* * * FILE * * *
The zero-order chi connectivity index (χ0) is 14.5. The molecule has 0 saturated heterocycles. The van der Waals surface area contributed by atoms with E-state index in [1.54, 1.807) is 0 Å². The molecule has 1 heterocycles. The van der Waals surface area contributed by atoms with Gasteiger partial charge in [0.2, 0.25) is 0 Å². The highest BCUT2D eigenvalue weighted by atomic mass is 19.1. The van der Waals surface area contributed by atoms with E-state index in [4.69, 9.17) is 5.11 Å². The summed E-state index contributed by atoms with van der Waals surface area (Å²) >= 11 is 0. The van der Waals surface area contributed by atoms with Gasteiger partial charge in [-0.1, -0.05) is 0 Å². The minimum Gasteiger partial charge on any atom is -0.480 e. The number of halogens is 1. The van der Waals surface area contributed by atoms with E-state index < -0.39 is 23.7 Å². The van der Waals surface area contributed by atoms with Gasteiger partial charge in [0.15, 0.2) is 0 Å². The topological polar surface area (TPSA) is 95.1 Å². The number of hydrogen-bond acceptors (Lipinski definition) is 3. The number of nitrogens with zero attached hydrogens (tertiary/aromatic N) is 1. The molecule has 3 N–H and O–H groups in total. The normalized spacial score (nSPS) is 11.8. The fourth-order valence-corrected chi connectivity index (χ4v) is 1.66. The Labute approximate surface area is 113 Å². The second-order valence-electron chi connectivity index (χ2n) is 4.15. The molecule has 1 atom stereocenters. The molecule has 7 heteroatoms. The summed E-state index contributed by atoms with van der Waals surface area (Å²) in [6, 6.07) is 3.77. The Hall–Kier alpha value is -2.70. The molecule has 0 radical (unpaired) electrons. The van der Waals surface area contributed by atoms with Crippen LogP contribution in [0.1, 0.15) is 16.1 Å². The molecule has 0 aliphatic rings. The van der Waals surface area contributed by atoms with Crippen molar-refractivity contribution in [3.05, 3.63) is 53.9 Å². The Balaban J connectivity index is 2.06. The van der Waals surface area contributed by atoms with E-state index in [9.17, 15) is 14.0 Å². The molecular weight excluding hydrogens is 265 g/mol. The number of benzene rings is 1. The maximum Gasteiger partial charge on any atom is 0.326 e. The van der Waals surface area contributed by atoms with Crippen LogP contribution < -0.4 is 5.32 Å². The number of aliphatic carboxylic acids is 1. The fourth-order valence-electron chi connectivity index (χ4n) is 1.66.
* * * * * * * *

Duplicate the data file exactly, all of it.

The zero-order chi connectivity index (χ0) is 14.5. The molecule has 0 saturated heterocycles. The van der Waals surface area contributed by atoms with E-state index in [1.54, 1.807) is 0 Å². The molecule has 1 heterocycles. The van der Waals surface area contributed by atoms with Gasteiger partial charge in [0.2, 0.25) is 0 Å². The highest BCUT2D eigenvalue weighted by atomic mass is 19.1. The van der Waals surface area contributed by atoms with E-state index in [4.69, 9.17) is 5.11 Å². The summed E-state index contributed by atoms with van der Waals surface area (Å²) >= 11 is 0. The van der Waals surface area contributed by atoms with Gasteiger partial charge in [-0.1, -0.05) is 0 Å². The minimum Gasteiger partial charge on any atom is -0.480 e. The number of halogens is 1. The van der Waals surface area contributed by atoms with E-state index < -0.39 is 23.7 Å². The van der Waals surface area contributed by atoms with Gasteiger partial charge in [0.15, 0.2) is 0 Å². The topological polar surface area (TPSA) is 95.1 Å². The number of hydrogen-bond acceptors (Lipinski definition) is 3. The number of nitrogens with zero attached hydrogens (tertiary/aromatic N) is 1. The molecule has 3 N–H and O–H groups in total. The normalized spacial score (nSPS) is 11.8. The fourth-order valence-corrected chi connectivity index (χ4v) is 1.66. The Labute approximate surface area is 113 Å². The second-order valence-electron chi connectivity index (χ2n) is 4.15. The molecule has 1 atom stereocenters. The molecule has 7 heteroatoms. The summed E-state index contributed by atoms with van der Waals surface area (Å²) in [6, 6.07) is 3.77. The Hall–Kier alpha value is -2.70. The molecule has 0 radical (unpaired) electrons. The van der Waals surface area contributed by atoms with Crippen LogP contribution in [0.1, 0.15) is 16.1 Å². The molecule has 0 aliphatic rings. The van der Waals surface area contributed by atoms with Crippen molar-refractivity contribution in [3.05, 3.63) is 53.9 Å². The Balaban J connectivity index is 2.06. The van der Waals surface area contributed by atoms with E-state index in [9.17, 15) is 14.0 Å². The molecular weight excluding hydrogens is 265 g/mol. The number of benzene rings is 1. The maximum Gasteiger partial charge on any atom is 0.326 e. The van der Waals surface area contributed by atoms with Crippen LogP contribution < -0.4 is 5.32 Å². The number of aliphatic carboxylic acids is 1. The fourth-order valence-electron chi connectivity index (χ4n) is 1.66.